Screening & Brief Intervention Hispanics and Native Americans
Background: Significant health disparities exist for Hispanics and Native Americans in screening and treatment for problem alcohol and opioid use in New Mexico. Despite the availability of methods for screening and brief intervention in primary care for problem alcohol use and opioid dependence, data continue to show that such strategies are underutilized. Improved alcohol and opioid services delivery in primary care will require innovative understandings of the community and primary care context in which these services are provided.
Objectives and aims: The specific aims of this ecological, mixed method project are:
1) To more fully describe the complex factors influencing implementation of evidence-based screening and treatment for problem alcohol use and opioid dependence by conducting a three-phase mixed-method study in a primary care practice-based research network; 2) To more fully understand community level factors and perceptions of alcohol use, opioid dependence and the acceptance of screening and treatment for these problems in primary care; 3) Based upon Community and Primary Care Provider feedback, create flexible models for matching approaches to alcohol and opioid screening and intervention with different primary care and community settings; and 4) To assess the feasibility of these models in enhancing screening and intervention for problem alcohol and opioid use in primary care.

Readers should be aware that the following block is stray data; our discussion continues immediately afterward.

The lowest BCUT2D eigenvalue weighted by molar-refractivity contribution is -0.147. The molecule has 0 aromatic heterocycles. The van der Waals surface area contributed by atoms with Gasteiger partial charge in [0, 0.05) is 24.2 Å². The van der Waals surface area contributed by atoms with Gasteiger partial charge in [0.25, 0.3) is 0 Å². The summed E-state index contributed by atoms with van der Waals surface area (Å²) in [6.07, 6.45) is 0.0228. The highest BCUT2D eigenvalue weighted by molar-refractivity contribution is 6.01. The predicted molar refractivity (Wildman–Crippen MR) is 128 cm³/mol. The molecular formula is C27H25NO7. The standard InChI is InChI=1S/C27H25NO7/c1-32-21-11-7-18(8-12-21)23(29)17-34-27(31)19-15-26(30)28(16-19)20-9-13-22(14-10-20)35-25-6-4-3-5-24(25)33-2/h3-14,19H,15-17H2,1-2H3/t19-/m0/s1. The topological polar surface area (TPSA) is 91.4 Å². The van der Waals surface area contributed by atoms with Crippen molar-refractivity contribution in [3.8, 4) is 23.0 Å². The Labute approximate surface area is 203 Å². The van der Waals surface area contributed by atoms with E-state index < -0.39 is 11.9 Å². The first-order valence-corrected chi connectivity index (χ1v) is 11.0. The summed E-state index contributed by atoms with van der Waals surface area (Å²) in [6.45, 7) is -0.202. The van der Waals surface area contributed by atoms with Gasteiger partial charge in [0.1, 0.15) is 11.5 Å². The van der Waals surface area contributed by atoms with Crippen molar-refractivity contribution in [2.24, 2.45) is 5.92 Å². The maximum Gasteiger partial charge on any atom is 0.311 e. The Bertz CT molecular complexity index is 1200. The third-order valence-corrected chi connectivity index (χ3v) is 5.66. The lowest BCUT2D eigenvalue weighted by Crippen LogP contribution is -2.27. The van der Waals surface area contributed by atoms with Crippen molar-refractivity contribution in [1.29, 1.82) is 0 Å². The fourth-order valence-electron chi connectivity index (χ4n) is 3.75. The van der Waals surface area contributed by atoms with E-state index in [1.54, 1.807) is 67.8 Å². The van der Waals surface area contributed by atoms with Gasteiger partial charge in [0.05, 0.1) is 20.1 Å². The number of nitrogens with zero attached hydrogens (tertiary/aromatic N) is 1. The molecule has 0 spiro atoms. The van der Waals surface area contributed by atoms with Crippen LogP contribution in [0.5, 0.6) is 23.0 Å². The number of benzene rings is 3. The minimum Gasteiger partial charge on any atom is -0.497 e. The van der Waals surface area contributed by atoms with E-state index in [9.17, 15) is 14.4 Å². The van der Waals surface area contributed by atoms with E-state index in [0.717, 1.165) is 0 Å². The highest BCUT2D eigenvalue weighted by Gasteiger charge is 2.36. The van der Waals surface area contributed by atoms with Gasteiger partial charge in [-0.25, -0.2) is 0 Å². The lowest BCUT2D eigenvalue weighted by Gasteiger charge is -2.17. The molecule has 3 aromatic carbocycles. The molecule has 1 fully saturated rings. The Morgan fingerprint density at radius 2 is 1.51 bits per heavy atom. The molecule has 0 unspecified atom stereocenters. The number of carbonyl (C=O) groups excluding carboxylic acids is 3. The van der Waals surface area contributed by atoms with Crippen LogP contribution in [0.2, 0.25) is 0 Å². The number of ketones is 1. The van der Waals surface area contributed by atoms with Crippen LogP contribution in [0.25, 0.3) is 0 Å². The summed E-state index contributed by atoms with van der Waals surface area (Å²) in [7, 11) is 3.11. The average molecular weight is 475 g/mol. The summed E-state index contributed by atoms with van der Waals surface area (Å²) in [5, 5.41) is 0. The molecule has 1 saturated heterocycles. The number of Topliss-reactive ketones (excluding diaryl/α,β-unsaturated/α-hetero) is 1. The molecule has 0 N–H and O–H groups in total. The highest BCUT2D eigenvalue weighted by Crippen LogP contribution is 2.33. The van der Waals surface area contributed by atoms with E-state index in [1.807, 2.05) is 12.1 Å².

Design and methods: A multi-method, three phase study is planned, using survey, qualitative case study, interview, and observational data to conduct up to 12 primary care clinic assessments from which a pilot intervention study will be developed and implemented. The study will be conducted in a primary care practice-based research network and will use a participatory approach to engage community behavioral health and substance use partners.
Outcomes: This study will produce data that will be used to create and test the feasibility of new model(s) for intervening in primary care clinics to enhance alcohol abuse and opioid dependence services. In contrast to previous ideas about changing primary care clinic to increase attention to problem alcohol use and opioid dependency issues, these innovative models will incorporate the situational and complex nature of primary care. Subsequent research will aim to test the effectiveness of interventions based on the new model(s) on a broader scale aimed at reducing substance use disparities among Hispanics and Native Americans.